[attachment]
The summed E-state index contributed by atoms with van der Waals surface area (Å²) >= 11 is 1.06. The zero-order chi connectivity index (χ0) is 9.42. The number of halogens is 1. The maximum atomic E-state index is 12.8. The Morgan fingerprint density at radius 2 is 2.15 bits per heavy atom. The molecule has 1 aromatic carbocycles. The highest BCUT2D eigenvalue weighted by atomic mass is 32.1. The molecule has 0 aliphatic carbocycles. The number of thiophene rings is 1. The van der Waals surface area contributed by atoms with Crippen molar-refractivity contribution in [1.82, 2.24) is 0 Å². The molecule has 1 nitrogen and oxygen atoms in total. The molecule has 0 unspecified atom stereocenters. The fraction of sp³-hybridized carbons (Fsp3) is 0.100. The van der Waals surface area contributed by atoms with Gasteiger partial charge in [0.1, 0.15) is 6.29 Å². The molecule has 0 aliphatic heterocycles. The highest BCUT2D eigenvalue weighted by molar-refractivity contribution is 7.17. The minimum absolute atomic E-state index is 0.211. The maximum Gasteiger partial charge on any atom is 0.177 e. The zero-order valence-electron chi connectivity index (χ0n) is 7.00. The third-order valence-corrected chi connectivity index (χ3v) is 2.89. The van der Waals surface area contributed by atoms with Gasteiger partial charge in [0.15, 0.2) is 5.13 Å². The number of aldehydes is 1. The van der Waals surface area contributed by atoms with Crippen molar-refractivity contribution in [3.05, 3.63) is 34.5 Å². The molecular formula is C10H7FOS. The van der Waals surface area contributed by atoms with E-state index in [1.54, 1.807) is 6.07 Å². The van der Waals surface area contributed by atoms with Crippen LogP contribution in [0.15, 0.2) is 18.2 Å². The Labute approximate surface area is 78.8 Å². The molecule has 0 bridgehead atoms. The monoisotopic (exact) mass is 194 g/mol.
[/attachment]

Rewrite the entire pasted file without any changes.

The summed E-state index contributed by atoms with van der Waals surface area (Å²) >= 11 is 1.06. The zero-order chi connectivity index (χ0) is 9.42. The number of halogens is 1. The maximum atomic E-state index is 12.8. The Morgan fingerprint density at radius 2 is 2.15 bits per heavy atom. The molecule has 1 aromatic carbocycles. The highest BCUT2D eigenvalue weighted by atomic mass is 32.1. The molecule has 0 aliphatic carbocycles. The number of thiophene rings is 1. The van der Waals surface area contributed by atoms with Crippen molar-refractivity contribution in [1.82, 2.24) is 0 Å². The molecule has 1 nitrogen and oxygen atoms in total. The molecule has 0 unspecified atom stereocenters. The fraction of sp³-hybridized carbons (Fsp3) is 0.100. The van der Waals surface area contributed by atoms with Gasteiger partial charge in [0.1, 0.15) is 6.29 Å². The molecule has 0 aliphatic heterocycles. The highest BCUT2D eigenvalue weighted by molar-refractivity contribution is 7.17. The minimum absolute atomic E-state index is 0.211. The maximum Gasteiger partial charge on any atom is 0.177 e. The zero-order valence-electron chi connectivity index (χ0n) is 7.00. The third-order valence-corrected chi connectivity index (χ3v) is 2.89. The van der Waals surface area contributed by atoms with Gasteiger partial charge in [0.15, 0.2) is 5.13 Å². The number of aldehydes is 1. The van der Waals surface area contributed by atoms with Crippen molar-refractivity contribution in [3.05, 3.63) is 34.5 Å². The molecular formula is C10H7FOS. The van der Waals surface area contributed by atoms with E-state index in [1.54, 1.807) is 6.07 Å². The van der Waals surface area contributed by atoms with Crippen LogP contribution in [0.15, 0.2) is 18.2 Å². The Labute approximate surface area is 78.8 Å². The molecule has 0 bridgehead atoms. The monoisotopic (exact) mass is 194 g/mol.